Luminescent lanthanide dendrimer imaging agents for detection of cancer cells and tumors in vivo
Start date: May 1, 2013,
End date: Apr 30, 2015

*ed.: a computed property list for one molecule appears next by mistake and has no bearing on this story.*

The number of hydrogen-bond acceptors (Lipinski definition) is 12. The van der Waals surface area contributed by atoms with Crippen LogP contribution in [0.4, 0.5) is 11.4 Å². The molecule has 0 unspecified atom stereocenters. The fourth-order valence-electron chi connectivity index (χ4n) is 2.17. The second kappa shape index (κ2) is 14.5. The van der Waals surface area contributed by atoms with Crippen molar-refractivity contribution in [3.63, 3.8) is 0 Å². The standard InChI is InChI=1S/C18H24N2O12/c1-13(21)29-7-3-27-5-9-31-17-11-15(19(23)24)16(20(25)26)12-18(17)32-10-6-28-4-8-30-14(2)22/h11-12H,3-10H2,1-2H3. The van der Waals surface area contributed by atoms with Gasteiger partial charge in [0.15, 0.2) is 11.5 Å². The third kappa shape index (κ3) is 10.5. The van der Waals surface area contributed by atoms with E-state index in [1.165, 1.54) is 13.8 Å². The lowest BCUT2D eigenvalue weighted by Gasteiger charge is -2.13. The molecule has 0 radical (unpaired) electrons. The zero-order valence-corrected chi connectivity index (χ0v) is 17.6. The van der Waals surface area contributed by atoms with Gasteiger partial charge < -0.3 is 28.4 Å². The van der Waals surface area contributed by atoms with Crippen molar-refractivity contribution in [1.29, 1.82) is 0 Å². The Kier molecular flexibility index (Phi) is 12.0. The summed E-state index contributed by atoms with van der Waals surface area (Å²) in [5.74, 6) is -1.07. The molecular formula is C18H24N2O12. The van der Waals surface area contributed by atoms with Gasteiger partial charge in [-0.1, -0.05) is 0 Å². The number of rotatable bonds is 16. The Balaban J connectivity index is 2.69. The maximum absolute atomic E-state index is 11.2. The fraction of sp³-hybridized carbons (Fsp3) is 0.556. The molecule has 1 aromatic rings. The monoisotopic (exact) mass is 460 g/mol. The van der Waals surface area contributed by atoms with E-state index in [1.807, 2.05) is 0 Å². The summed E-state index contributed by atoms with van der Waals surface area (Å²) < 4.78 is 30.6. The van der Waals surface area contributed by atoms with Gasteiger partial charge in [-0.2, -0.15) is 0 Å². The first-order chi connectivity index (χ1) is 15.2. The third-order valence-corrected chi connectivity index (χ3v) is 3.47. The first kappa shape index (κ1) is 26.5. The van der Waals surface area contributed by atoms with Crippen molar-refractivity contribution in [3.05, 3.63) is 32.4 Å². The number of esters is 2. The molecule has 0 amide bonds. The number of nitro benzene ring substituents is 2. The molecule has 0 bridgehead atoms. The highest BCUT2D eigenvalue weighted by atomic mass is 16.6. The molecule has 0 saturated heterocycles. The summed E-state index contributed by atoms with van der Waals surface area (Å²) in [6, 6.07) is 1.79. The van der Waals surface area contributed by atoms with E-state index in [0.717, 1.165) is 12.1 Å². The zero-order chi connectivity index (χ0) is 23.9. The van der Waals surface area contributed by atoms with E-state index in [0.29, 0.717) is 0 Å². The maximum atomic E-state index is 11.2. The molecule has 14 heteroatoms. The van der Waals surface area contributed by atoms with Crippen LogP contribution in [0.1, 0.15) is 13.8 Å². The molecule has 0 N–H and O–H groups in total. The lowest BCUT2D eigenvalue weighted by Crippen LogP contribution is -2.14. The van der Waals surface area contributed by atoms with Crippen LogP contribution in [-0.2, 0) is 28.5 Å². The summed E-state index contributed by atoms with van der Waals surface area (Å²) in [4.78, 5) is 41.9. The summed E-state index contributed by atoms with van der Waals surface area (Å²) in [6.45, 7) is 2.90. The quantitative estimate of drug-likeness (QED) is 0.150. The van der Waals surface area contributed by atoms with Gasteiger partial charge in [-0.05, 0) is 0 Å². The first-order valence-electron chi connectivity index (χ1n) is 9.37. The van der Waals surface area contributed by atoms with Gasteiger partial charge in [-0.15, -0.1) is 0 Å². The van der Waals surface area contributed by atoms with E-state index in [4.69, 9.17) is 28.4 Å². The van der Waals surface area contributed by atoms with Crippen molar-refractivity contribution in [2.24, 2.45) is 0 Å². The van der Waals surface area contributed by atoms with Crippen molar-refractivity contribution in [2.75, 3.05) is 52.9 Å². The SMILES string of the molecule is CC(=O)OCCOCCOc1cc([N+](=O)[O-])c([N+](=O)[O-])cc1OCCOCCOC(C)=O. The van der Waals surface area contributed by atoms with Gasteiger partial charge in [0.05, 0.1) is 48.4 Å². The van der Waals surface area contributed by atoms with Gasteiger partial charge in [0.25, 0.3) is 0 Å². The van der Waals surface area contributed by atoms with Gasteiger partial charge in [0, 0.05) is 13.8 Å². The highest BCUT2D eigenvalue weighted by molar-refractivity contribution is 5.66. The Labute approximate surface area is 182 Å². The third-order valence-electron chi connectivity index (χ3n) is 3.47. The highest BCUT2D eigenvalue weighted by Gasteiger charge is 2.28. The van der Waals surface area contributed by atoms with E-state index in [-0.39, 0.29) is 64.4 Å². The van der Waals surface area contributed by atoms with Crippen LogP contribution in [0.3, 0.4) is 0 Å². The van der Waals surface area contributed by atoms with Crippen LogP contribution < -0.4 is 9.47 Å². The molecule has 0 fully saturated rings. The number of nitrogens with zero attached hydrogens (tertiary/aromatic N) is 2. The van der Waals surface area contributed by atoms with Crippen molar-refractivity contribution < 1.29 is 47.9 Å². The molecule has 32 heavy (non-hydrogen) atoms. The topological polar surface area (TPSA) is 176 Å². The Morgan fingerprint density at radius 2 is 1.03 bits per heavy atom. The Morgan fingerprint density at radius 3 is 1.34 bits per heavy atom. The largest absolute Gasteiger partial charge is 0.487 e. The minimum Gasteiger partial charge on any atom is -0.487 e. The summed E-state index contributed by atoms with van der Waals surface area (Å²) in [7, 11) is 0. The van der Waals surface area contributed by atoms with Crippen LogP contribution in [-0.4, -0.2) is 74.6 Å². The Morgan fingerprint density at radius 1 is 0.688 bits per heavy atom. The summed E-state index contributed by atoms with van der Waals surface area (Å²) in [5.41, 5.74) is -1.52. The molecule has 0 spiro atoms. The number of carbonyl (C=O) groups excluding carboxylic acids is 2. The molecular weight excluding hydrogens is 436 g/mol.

"Luminescence is an attractive strategy for a low cost, real-time and unambiguous detection of cancer cells and tumors due to its high sensitivity and the versatility of the instrumentation. The actual bottleneck is related to the imaging agents whose performances directly control the sensitivity and the selectivity of the real-time detection in living biological systems. Lanthanide luminescence offers several important advantages over organic fluorophores and semiconductor nanocrystals: (i) sharp emission bands for spectral discrimination from autofluorescence and multiplex detection, (ii) emission in the near-infrared, (iii) long luminescence lifetime for temporal discrimination, and (iv) strong resistance to photobleaching. The main idea of this proposal is to create and use new dendrimer lanthanide-based luminescent imaging agents to establish a novel modality of in vivo cancer cells and tumor detection. The proposed work includes the design of luminescent dendrimer complexes, the detailed investigation of their spectroscopic properties, as well as the in vivo tests at the cellular (microscopy) and small animals (macroscopy) levels to evaluate the performances of these imaging agents for practical applications. Proposed unique dendrimer technology is a versatile tool allowing (i) the enhancement of detection sensitivity since many lanthanide ions and lanthanide sensitizers can be combined within one discrete molecule increasing the number of photons per unit volume, (ii) the attachment of a broad variety of lanthanide sensitizers, including those allowing low energy excitation that is less harmful for biological systems, and (iii) the conjugation with a large variety of peptides for selective cancer cells and tumor targeting. Overall, successful completion of this project will result in creation of a novel lanthanide-based imaging methodology allowing real-time, selective and sensitive detection of different types of cancer tumors on the early stages."
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